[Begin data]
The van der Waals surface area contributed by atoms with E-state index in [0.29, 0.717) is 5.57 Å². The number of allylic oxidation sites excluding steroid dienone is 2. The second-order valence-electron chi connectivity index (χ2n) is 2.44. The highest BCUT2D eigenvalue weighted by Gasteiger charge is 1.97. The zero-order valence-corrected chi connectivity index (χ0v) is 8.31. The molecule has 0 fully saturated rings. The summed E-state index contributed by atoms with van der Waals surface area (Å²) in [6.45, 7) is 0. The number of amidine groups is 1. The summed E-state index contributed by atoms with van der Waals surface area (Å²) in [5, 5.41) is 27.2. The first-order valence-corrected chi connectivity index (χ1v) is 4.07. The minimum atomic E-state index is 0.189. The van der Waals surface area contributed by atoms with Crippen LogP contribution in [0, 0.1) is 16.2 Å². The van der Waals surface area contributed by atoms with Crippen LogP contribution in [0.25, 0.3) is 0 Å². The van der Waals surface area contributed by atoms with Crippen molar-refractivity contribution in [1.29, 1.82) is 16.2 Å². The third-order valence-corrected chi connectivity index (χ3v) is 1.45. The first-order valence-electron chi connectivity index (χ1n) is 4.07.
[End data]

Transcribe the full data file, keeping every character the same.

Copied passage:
The van der Waals surface area contributed by atoms with E-state index in [0.29, 0.717) is 5.57 Å². The number of allylic oxidation sites excluding steroid dienone is 2. The second-order valence-electron chi connectivity index (χ2n) is 2.44. The highest BCUT2D eigenvalue weighted by Gasteiger charge is 1.97. The zero-order valence-corrected chi connectivity index (χ0v) is 8.31. The molecule has 0 fully saturated rings. The summed E-state index contributed by atoms with van der Waals surface area (Å²) in [6.45, 7) is 0. The number of amidine groups is 1. The summed E-state index contributed by atoms with van der Waals surface area (Å²) in [5, 5.41) is 27.2. The first-order valence-corrected chi connectivity index (χ1v) is 4.07. The minimum atomic E-state index is 0.189. The van der Waals surface area contributed by atoms with Crippen LogP contribution in [0, 0.1) is 16.2 Å². The van der Waals surface area contributed by atoms with Crippen LogP contribution in [0.25, 0.3) is 0 Å². The van der Waals surface area contributed by atoms with Crippen molar-refractivity contribution in [1.29, 1.82) is 16.2 Å². The third-order valence-corrected chi connectivity index (χ3v) is 1.45. The first-order valence-electron chi connectivity index (χ1n) is 4.07.